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The PCC responds to the published findings of the HMICFRS child inspection report

I recognise and appreciate the work done by His Majesty’s Inspectorate of Constabulary and Fire and Rescue Services (HMICFRS) in assessing the work of Avon and Somerset Police in the area of child protection.  

These inspection reports are vital and work hand in hand with our role in scrutinising all aspects of policing to ensure it is as efficient and effective as possible in all areas.  

While there are a number of positive findings which I will come on to, there are several immediate areas of improvement identified. I would like to reassure the public that I will be keeping this issue high on my agenda in the coming months to make sure all recommendations are actioned.  

The inspection took place in July and August this year with 69 cases examined where the police had identified safeguarding issues.  

In summary, the findings were that child protection was found to be good in 17 cases; improvement identified in 30 cases and inadequate in 22 cases. The report concluded that Avon and Somerset Police ‘needs to do more to provide a consistently good service for all children’.  

Most of the improvements set out by HMICFRS are procedural and my expectation is for these to be addressed quickly.  

I would like to acknowledge the hard work and commitment by many officers working in this extremely challenging and difficult aspect of policing and would like to highlight the acknowledgment of inspectors in this:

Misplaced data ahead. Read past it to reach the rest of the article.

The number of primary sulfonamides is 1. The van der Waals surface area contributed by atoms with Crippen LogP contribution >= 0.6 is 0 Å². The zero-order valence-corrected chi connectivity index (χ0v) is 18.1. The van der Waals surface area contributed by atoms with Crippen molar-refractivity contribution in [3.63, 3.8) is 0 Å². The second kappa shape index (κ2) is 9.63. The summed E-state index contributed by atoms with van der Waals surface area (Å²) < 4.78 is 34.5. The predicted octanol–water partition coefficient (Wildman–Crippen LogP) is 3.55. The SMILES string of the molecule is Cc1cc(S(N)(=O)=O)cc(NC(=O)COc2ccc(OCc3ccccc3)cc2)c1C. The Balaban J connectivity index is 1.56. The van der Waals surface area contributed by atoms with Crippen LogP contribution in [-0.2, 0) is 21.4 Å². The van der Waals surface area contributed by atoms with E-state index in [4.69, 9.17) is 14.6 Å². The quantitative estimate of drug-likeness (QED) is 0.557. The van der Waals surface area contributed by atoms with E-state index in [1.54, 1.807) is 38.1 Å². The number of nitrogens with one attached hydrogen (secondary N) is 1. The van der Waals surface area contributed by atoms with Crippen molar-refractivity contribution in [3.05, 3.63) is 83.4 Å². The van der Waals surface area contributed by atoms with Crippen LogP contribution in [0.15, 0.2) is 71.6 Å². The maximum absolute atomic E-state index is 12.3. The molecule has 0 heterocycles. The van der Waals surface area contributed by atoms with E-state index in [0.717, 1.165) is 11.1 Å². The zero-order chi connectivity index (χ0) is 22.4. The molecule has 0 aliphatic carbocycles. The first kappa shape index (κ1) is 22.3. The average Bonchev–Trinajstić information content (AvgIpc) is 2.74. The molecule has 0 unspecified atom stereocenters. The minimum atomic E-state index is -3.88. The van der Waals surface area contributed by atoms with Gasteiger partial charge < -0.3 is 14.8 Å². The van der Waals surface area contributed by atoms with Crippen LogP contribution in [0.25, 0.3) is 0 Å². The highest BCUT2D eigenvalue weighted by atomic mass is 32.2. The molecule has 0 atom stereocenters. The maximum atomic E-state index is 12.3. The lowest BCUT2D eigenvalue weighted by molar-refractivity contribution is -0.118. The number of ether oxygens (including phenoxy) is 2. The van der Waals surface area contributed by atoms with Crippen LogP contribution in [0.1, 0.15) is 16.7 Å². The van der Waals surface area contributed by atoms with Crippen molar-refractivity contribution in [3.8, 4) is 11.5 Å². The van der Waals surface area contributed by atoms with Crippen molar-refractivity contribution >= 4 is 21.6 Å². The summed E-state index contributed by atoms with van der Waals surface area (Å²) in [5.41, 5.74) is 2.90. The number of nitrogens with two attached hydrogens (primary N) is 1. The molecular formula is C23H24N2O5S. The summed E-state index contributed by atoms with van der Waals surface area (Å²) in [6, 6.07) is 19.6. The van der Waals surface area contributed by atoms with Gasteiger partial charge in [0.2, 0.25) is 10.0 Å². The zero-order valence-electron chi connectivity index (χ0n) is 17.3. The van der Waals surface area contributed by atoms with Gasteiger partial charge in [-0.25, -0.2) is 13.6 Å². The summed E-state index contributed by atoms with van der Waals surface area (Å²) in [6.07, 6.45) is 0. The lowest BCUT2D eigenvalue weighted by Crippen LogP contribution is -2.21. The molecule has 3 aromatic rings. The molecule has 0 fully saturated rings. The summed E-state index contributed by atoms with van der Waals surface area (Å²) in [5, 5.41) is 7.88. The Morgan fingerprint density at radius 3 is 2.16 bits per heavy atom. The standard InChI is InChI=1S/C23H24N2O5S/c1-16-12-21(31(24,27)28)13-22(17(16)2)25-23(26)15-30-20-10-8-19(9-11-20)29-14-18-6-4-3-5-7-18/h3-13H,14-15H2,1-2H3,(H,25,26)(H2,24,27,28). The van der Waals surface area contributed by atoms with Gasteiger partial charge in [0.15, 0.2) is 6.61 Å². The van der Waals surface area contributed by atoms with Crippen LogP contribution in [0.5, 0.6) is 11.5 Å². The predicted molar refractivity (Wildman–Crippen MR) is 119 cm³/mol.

“Overall, throughout the inspection we found dedicated officers and staff, often working in difficult and demanding circumstances. The constabulary has made significant investments in officer and staff welfare.” 

Areas for improvement highlighted:  

  • Officers and staff attending incidents or carrying out investigations aren’t recognising the broader risk to siblings in households or that other children are at risk of harm from perpetrators 
  • Officers aren’t speaking with children and consistently recording the ‘voice of the child’ 
  • The constabulary is relying on children’s social care services to carry out initial investigations instead of carrying out joint investigations 
  • The constabulary has inconsistent methods of making referrals to children’s social care services. Officers aren’t completing and submitting the risk assessment tool used for referrals consistently, when required. 

Examples of good working practices were seen:  

  • Specialist child protection teams are involved from the start of investigations generally leading to a better overall response. This includes the initial safeguarding, investigation and outcomes for the child 
  • Officers quickly contact the children’s social care services emergency duty team about incidents that occur out of hours, where appropriate. Specifically, when there are concerns for a child, a child has been taken into police protection, a child is missing or a child is being detained in custody. 
  • Good multi-agency involvement and decision making at strategy discussions 
  • Response officers are committed to locating missing children quickly, seeking support from specialist teams when required 
  • Specialist investigators and offender managers use arrest and bail conditions to protect children from harm in most cases. 

I will be putting this issue on the agenda for my next Performance and Accountability Board meeting where I hold the Chief Constable to account. If you would like to watch this you can do so online on our Facebook page. The next meeting is 10.30am, Wednesday 13 December and the recording will be available after to watch any time.  

To view the full report visit the HMICFRS website here: National Child Protection Inspection: Avon and Somerset Constabulary 24 July–4 August 2023 (